Tri-State meal kitchen feeding the hungry by whatever means necessary
There are many in the Tri-State who go hungry this time of year.
POSEY CO., Ind. (WFIE) - UPDATE: Since we first ran this story, someone has donated a stove to the mission. At the Cross Mission founder Myers Hyman says the donation is appreciated, but there are still other things the mission needs to keep people in need fed. If you’d like to help, call (812) 838-9670.
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One local food pantry is looking to give the need of Posey County a hot meal five days a week by whatever means necessary.
About a month and a half after moving back into its original building off Main Street in Mt. Vernon, At the Cross Mission is working on “the mission.”
“I don’ t like to call it ‘soup kitchen’ I like to call it a ‘meal kitchen’ because we serve meals here," said Myers Hyman. Hyman founded “At the Cross Mission” in 2007 after realizing there was a population in Posey County who needed a place they could come to get a hot meal on a daily basis.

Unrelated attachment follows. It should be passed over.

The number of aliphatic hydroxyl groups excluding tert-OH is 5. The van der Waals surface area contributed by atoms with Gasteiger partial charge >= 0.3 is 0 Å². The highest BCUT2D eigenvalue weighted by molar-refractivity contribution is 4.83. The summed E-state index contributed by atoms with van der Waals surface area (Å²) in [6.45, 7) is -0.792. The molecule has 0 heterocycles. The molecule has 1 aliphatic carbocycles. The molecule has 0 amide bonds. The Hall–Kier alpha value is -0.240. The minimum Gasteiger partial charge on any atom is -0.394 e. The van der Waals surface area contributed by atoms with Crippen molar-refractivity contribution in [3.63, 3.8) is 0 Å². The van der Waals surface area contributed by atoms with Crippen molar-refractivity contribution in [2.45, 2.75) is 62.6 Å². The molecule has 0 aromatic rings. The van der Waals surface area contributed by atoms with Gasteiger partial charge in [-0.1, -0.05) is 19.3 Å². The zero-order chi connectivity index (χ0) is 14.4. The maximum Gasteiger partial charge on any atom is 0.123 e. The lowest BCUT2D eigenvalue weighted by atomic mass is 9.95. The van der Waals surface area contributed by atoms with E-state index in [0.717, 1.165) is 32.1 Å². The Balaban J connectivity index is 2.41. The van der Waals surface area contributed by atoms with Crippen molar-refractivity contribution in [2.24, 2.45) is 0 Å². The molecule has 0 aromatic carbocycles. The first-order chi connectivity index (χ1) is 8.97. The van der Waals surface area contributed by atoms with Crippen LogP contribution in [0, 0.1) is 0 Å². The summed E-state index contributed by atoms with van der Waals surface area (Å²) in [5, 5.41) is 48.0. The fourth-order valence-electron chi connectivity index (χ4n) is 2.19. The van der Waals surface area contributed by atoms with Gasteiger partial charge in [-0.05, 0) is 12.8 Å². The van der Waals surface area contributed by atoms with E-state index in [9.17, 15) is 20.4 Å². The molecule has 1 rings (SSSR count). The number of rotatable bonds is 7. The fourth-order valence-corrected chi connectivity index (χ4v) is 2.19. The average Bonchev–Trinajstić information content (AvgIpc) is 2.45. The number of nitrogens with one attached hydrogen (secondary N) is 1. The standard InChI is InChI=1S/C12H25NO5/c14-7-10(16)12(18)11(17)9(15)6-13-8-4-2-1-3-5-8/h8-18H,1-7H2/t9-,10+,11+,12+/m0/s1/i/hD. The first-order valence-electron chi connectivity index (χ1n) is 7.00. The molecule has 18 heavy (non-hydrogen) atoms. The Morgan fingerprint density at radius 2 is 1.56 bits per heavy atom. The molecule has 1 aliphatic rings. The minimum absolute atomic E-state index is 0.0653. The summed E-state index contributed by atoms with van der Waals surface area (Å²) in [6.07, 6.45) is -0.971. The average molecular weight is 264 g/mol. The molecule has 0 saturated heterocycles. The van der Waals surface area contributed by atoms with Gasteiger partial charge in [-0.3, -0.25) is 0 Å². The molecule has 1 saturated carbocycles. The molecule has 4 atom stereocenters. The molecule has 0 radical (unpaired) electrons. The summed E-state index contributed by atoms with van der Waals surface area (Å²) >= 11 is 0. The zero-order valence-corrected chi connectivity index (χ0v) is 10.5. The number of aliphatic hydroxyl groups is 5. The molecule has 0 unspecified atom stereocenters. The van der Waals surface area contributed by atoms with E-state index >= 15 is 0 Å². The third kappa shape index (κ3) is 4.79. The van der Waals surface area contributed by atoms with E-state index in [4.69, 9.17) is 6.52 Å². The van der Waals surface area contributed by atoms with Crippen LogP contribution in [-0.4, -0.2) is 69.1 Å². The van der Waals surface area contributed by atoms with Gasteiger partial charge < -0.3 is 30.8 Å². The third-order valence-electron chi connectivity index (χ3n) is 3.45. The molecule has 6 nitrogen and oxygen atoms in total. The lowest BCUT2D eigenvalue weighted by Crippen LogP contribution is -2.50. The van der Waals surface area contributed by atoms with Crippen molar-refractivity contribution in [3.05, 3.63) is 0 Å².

“When I started it I saw the need, I didn’t realize how big the need was, but the need, it’s very very much needed in the community," Hyman said. "You ask the ones that come on a regular basis and some of them say this is the only hot meal they get.”
Inside the mission, Hyman and his volunteers are working on organizing the food, the dishes, pots, and pans. He says it feels like they’re back at home, but there is one key element missing: a stove.
“We’re using roasters. Like you use Turkey roasters for Christmas or Thanksgiving to cook your Turkey or whatever you want to cook, but I cook a full meal," said Hyman. "I use several. I’ve got three and several crockpots that we’re cooking in right now plus a microwave.”
According to Hyman, the stove they need is about $3,000. Still, Hyman says the need is ever-present, even if the means are not.
“We’re serving about 30-50 meals a night now," Hyman said. "People [you] don’t know they’re homeless until you get down and know their stories, and hear how they’re living. So, that has not changed. Most of the homeless people are still coming. We have some of the others that have jobs or things that they like it, we’ve got families that come that have a lot of children and so we’re still serving the need in the area and so that hasn’t changed.”
The mission doubles as a food pantry and Hyman says they’re always accepting donations and looking for qualified volunteers.
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